Guild Charges York, Pa., Newspaper Swap Never Happened

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By: Joe Strupp

The Newspaper Guild has filed an unfair labor practices charge against MediaNews Group and Buckner News Alliance, claiming the two newspaper companies in fact never completed the swap of their dailies in York, Pa.

The guild, which filed the complaint Friday in Washington, D.C., on behalf of its York, Pa., chapter, contends that the transfer never occurred — and that MediaNews Group actually owns both newspapers.

“The integrity of both newspapers in York is now questioned,” said Carrie Biggs-Adams, a guild executive secretary and one of the negotiators for the union’s current bargaining unit in York. “It brings into question the integrity of the people with whom we are bargaining.”

Two years ago, MediaNews Group and Buckner News Alliance raised eyebrows within the industry when they reportedly swapped ownership of their papers. MediaNews had owned the afternoon York Dispatch and the Buckner News Alliance ran the morning Daily Record.

Due to a provision in the JOA between the two dailies, MediaNews in 2004 had the option to buy the Daily Record for a previously agreed-upon price. If the company did not make the purchase, Buckner could have forced the sale at any time between 2005 and 2007.

MediaNews announced in May 2004 that it had bought the Daily Record for about $38 million, and basically gave the Dispatch to Buckner News Alliance. MediaNews reported at the time that it received no cash for the paper, and guaranteed Buckner a $2 million annual profit. The two papers also restructured the JOA to end in 2024, much earlier than the previous 2090 date.

Another element of the swap, which angered some employees at the time, involved the transfer of 19 employees from the Dispatch to the Daily Record. MediaNews, which had owned the lone Sunday paper, the York Sunday News, retained ownership and control of the publication.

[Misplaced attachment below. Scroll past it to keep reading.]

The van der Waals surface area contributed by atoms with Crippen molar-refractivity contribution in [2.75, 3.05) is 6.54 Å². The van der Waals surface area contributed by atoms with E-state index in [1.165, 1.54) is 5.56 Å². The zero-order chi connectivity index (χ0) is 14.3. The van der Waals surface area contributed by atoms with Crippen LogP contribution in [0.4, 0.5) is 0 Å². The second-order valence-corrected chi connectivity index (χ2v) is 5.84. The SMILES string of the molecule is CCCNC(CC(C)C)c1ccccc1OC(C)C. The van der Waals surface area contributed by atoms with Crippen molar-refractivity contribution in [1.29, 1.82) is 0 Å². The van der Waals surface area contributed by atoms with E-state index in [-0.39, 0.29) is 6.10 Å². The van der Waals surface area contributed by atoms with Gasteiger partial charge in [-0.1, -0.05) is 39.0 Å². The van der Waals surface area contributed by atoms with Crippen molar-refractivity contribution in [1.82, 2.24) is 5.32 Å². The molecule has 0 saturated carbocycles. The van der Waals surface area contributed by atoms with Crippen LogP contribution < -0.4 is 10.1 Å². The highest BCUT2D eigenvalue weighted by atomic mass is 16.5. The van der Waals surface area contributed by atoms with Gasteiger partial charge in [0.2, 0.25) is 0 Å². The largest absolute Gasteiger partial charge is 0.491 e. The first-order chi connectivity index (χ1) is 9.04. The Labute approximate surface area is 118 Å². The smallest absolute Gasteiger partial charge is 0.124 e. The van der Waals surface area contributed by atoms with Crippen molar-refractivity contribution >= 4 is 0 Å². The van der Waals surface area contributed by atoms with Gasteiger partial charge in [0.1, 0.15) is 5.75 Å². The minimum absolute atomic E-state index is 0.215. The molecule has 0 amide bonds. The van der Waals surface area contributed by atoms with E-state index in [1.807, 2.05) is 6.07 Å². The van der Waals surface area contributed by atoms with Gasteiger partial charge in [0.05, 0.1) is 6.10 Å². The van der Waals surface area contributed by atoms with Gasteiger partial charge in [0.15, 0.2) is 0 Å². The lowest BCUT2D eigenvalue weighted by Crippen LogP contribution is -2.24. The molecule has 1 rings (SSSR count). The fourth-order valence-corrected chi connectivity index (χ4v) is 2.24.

Guild representatives said they learned that MediaNews allegedly controlled both daily papers during the start of recent contract talks in both shops. The guild contract at the Daily Record expired on Sept. 30 2005, while the Dispatch agreement will end on Oct. 6, 2006.

“We would have bargained differently two years ago over wages, hours and working conditions if we’d known who the real owners were,” Biggs-Adams said. “There were letters given to us two years ago [informing the guild of the swap] that are now false.”

MediaNews Group vice chairman and CEO William Dean Singleton and Phil Buckner, the head of Buckner News Alliance, could not immediately be reached for comment. Calls to Daily Record Publisher Fred Uffelman were not immediately returned.

Dispatch Publisher David Martens said he was not aware of the specifics of the swap deal, saying, “My assignment is to work with the editor and put out the best paper we can.” When asked if MediaNews owned his paper, he said, “I don’t believe so.”

In recent months, guild leaders said they received letters from MediaNews Group indicating that the York Newspaper Co.’s human resources vice president, Jane Loucks, would handle bargaining for the Dispatch, and that MediaNews Group owned 100% of the Dispatch. “This information contradicts what had previously been conveyed to the union by both MediaNews and Buckner News Alliance,” the guild said in a statement.

Guild officials added that W-2 forms recently sent to employees at both papers carried the same employer tax identification number, another possible sign that they shared common ownership.

“Additionally, the York Newspaper Guild is in the process of presenting evidence to the NLRB on several charges against newspaper management,” the guild statement continued. “Including failure to bargain in good faith, surface bargaining, harassment of the Local president, and refusal to give unpaid leaves of absence to members of the bargaining committee to attend contract bargaining.”

Liz Evans, guild unit chair for the Dispatch, noted that the union also plans to seek a U.S. Justice Department inquiry into the effect of the ownership status on contract negotiations.

“The DOJ needs to intercede,” she declared.

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